American Bar Association President Comes to Law School

By Rice Divorce Team | April 16, 2018

Mr. James R. Silkenat visited the law school yesterday on request from the Student Bar Association, Law Review, Mental Health Law and Policy Journal and the Public Action Law Society. Mr. Silkenat is the current president of the American Bar Association. Despite being the president of the ABA Mr. Silkenat is also a partner at the New York based law firm Sullivan and Worcester and a part of their corporate division. Mr. Silkenat has had a long and distinguished record of service at the ABA. Before his election by the ABA House of Delegates last year as the Association’s President-Elect, he was a member of the ABA Commission on Women in the Profession and the ABA Commission on Racial and Ethnic Diversity in the Profession. He also served as Co-Chair of the ABA Solo and Small Firm Leadership Coalition.

Yesterday, in the historic courtroom, Mr. Silkenat addressed the students, faculty, and some of the Memphis legal community on the progress and initiatives that the ABA is pursuing. Currently, the ABA is initiating the theme of the right to vote for this years Law day on May first. Mr. Silkenat believes that it is every American’s right to vote and current legislation being passed which requires more identification and more stringent rules at the polls to vote, is merely a political move to limit votes and voters. Most importantly, the president spoke and was asked about his views on different educational problems that have arisen in the last several years. To be more specific, Mr. Silkenat spoke on: concerns on the cost of legal education, the practice readiness of graduating law students, the length and breadth of study in law schools, the ranking of law schools, and whether the ABA has done the right thing for the legal industry by accrediting more law schools in the current job market.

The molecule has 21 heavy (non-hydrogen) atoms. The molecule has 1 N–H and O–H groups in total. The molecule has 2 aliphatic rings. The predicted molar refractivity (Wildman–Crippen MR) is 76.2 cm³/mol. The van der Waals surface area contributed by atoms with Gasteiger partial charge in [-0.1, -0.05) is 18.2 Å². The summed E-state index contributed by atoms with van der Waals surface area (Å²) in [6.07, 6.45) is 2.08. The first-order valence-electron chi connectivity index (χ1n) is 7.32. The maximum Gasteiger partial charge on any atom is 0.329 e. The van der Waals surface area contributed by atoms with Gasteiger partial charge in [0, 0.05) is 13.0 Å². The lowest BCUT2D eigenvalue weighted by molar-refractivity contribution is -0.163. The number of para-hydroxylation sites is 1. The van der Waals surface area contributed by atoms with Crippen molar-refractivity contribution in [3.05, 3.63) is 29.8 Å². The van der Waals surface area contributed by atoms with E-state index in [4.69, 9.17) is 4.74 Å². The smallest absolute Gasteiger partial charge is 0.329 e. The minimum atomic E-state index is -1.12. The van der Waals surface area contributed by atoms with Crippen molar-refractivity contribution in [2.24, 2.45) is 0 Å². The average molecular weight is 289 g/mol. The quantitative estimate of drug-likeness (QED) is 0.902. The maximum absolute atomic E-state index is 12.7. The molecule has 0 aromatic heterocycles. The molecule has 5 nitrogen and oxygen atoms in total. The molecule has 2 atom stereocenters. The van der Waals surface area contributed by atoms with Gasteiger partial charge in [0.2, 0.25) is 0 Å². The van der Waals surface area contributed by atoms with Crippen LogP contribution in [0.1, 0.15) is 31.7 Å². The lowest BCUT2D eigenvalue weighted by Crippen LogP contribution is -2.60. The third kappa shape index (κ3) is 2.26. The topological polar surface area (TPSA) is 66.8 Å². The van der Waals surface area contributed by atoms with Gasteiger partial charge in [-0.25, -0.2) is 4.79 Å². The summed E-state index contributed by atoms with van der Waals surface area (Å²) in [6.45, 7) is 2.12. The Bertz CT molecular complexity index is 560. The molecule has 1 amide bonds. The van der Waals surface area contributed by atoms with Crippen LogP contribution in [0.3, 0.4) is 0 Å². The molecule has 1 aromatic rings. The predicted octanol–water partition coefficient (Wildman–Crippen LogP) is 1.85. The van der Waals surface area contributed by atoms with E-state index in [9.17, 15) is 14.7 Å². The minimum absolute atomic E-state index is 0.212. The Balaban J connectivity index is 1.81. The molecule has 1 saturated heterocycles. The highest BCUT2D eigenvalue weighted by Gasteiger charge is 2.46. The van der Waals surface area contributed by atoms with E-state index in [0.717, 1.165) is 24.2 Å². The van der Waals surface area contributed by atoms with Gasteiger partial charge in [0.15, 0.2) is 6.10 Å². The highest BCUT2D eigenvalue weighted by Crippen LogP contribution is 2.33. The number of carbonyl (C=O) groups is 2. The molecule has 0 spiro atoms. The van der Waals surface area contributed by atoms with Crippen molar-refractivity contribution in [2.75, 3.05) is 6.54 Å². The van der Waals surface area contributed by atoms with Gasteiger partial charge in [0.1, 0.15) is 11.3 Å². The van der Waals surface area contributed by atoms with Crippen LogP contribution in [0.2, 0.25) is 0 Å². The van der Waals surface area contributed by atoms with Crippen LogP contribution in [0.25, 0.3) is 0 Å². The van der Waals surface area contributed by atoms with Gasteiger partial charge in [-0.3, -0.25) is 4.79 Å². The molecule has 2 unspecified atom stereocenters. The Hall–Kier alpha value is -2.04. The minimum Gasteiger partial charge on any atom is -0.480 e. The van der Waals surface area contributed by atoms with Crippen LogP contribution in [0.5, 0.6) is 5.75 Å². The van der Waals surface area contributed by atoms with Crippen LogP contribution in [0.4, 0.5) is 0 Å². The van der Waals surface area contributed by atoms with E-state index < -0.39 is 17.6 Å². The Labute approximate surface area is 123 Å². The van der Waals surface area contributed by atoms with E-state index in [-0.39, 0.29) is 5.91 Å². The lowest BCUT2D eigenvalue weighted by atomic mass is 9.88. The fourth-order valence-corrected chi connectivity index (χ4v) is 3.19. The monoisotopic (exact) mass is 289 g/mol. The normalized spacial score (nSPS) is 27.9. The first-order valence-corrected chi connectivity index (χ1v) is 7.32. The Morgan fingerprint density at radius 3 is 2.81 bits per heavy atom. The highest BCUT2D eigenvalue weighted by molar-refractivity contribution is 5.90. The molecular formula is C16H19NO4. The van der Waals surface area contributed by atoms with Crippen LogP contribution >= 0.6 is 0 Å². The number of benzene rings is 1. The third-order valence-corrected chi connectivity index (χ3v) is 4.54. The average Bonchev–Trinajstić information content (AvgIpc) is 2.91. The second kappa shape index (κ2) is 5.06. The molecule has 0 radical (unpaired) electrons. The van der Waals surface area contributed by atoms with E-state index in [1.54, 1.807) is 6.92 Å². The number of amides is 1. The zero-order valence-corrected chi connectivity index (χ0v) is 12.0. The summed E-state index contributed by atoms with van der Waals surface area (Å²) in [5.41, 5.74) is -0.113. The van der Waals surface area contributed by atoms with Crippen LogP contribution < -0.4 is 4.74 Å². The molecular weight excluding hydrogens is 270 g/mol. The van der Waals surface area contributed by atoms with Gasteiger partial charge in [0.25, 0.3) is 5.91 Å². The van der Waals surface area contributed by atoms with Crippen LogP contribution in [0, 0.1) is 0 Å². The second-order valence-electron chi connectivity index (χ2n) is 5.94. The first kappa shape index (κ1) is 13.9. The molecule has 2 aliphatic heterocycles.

One student asked Mr. Silkenat if he thought the ABA was being responsible by allowing more schools to reach accreditation while the legal industry was already so saturated with lawyers. To which Mr. Silkenat responded that he does not want ABA to pull up the rope on institutions that want to enter the legal education market, but only to set the standard and allow schools to reach it. As for the number of graduating lawyers entering the market, Mr. Silkenat believes that the problem is not too many lawyers but rather, the lawyers graduating are not going into the fields that are wide open. One of these fields is the area of public interest work, helping the poor or less fortunate in a community receive legal advice that is affordable. Because of the lack of lawyers willing to do free or reduced work for the less fortunate in a community, Access to justice has become a very a large issue for the ABA and not an issue that can be expressed or explained in a few paragraphs.

All in all, it was a good explanation of the future goals and initiatives that the ABA is concerned about and working toward.